CARO (WJRT) - UPDATE: (06/20/17) - Hundreds of jobs will remain and another 150 will be added in Tuscola County.
There was bit of tug-of-war going on when it came to building the state's new psychiatric hospital - build it in Caro, where an existing, but aging hospital sits, or build it in northern Michigan.
Tuscola County's second largest employer will remain where it was, as the state has decided to build the new Caro Center in Caro.
“It's a win-win for everybody,” said State Senator Mike Green.
About 360 jobs will remain in Tuscola County and another 150 will be added after Governor Rick Snyder and the Department of Health and Human Services decided the state's new $115 million psychiatric hospital will be built in Caro. The Caro Center is more than 100 years old and many of the buildings on the site have been closed because of poor conditions.
"The buildings where the clients live right now are in bad shape and the governor, I heard him say, over and over, and over, why he wasn't told how bad they were a long time ago,” Green said.
Once the state announced plans were in the works for a new hospital, northern Michigan legislators wanted it built in Gaylord, or Clare, somewhere closer to their constituents. Tuscola County leaders fought back, pressing Lansing to keep the hospital in the Thumb area.
“The community played a big role in keeping this, they sent letters,” Green said.
Green says a psychiatric hospital will also open in northern Michigan, possibly through the renovation of an existing hospital. It's not clear when construction will begin on the new facility in Tuscola County.
While the decision has been made to build new in Caro, Green hates to think what would have happened to Tuscola County and the Thumb area if those jobs would have left.
“I don't want use the term ‘devastating’, because we can recover and we will, we would have, but it really would have hurt us, so it's exciting that it's coming back,” he said.
UPDATE: (06/16/17) - Tuscola County will be the site of a new state psychiatric hospital.
The county is home to the Caro Center, but when the state proposed building a new hospital to replace it, northern Michigan legislators wanted it built in their area.
Sources close to the decision-making process say the new hospital will be built in Caro.
The site location is expected to be announced soon by Governor Rick Snyder.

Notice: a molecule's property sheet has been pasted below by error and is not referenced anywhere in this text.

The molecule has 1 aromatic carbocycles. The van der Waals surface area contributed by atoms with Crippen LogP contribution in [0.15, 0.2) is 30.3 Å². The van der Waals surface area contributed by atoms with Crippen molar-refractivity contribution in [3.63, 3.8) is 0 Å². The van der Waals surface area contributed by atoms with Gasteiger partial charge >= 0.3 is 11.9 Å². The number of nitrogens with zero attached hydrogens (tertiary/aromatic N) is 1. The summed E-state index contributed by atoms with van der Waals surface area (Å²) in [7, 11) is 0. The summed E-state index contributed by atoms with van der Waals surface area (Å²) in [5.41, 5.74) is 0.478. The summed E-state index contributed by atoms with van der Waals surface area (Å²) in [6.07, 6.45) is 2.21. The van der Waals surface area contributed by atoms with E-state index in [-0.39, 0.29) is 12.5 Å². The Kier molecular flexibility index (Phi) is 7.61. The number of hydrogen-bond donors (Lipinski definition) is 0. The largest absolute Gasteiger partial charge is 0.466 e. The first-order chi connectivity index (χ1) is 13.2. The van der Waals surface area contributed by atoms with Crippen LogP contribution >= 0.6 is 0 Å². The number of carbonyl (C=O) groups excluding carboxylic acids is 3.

The budget that was proposed earlier this year included $115 million to build a new state psychiatric hospital to replace the aging Caro Center, but the Department of Health and Human Services, nor the Governor, would say where it would be built.
It was a month ago when Tuscola County leaders held a press conference to present the facts on why they believed it should be built in Caro.
Proponents of building the facility further north want to make it easier for patients and families living there, but Caro leaders says most of the patients at the Caro Center are from the southern part of the state.
The Caro Center is the county's second largest employer, second only to the county itself.
(05/19/17) - Tuscola County leaders say it would be devastating to the area if the state decides to build a psychiatric hospital somewhere other than Caro.
The county is home to one of the state's five psychiatric hospitals and it’s lobbying to have the new hospital built there, but some people want that new hospital in another location.
Friday, Tuscola County government, business, school and economic development leaders gathered in Caro to say the new hospital should be built in the Caro area.
“We need to catch a break here, we need a little bit of help in this part of the state,” said Tuscola County administrator Michael Hoagland.
The Caro Center has existed for more than 100 years and is the county's second leading employer, surpassed only by the county itself. If the state decides to build elsewhere, 349 jobs will be lost.
Right now, it's estimated the Caro Center brings in $54 million to the regional economy.
“As I said, a rural distressed area, hopefully they will factor in the impact if they move this, it would be dramatic,” Hoagland said.
Governor Rick Snyder has recommended funding of $115 million to replace the Caro Center, but the state has been reluctant to say where the new center will be built. The natural choice would seem to be Caro, where infrastructure and employees are already in place, but some legislators want it built in a more central location, perhaps Gaylord.
“We are told the state budget would not be finalized until a new site for this facility is chosen,” Hoagland said.
The county is pulling out all the stops to have the hospital built in Caro, including calls to the Governor and other state legislators, and doing an economic impact study on what the center means financially to Tuscola County.
Proponents of building the facility farther north want to make it easier for patients and families living there, but Ryan Piche, Caro city manager, says most of the patients at the Caro Center are from the southern part of the state.
“If you take the eight hours for four people or five people, and then take a hundred people and add three hours to their trip, I think the math works out in our favor quickly,” he said.
County representatives are meeting with Health and Human Services Director Nick Lyon Monday to present their case that Caro is the right choice.
A decision on where to build the new hospital could come in the next two weeks.